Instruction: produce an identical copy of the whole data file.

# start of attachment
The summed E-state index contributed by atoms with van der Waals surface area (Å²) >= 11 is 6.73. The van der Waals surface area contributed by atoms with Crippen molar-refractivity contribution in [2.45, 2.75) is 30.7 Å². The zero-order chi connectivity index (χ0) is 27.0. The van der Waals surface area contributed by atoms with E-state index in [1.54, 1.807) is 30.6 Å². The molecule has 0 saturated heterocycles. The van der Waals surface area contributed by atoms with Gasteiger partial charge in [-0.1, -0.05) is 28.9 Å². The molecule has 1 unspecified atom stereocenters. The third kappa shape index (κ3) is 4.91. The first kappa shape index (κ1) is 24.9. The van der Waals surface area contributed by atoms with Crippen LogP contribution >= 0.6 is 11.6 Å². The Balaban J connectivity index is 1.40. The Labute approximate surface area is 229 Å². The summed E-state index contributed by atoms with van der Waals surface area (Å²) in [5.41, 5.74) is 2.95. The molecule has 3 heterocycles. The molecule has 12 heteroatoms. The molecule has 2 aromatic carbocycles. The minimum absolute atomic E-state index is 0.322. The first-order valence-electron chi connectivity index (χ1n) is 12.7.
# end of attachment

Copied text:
The summed E-state index contributed by atoms with van der Waals surface area (Å²) >= 11 is 6.73. The van der Waals surface area contributed by atoms with Crippen molar-refractivity contribution in [2.45, 2.75) is 30.7 Å². The zero-order chi connectivity index (χ0) is 27.0. The van der Waals surface area contributed by atoms with E-state index in [1.54, 1.807) is 30.6 Å². The molecule has 0 saturated heterocycles. The van der Waals surface area contributed by atoms with Gasteiger partial charge in [-0.1, -0.05) is 28.9 Å². The molecule has 1 unspecified atom stereocenters. The third kappa shape index (κ3) is 4.91. The first kappa shape index (κ1) is 24.9. The van der Waals surface area contributed by atoms with Crippen LogP contribution >= 0.6 is 11.6 Å². The Balaban J connectivity index is 1.40. The Labute approximate surface area is 229 Å². The summed E-state index contributed by atoms with van der Waals surface area (Å²) in [5.41, 5.74) is 2.95. The molecule has 3 heterocycles. The molecule has 12 heteroatoms. The molecule has 2 aromatic carbocycles. The minimum absolute atomic E-state index is 0.322. The first-order valence-electron chi connectivity index (χ1n) is 12.7.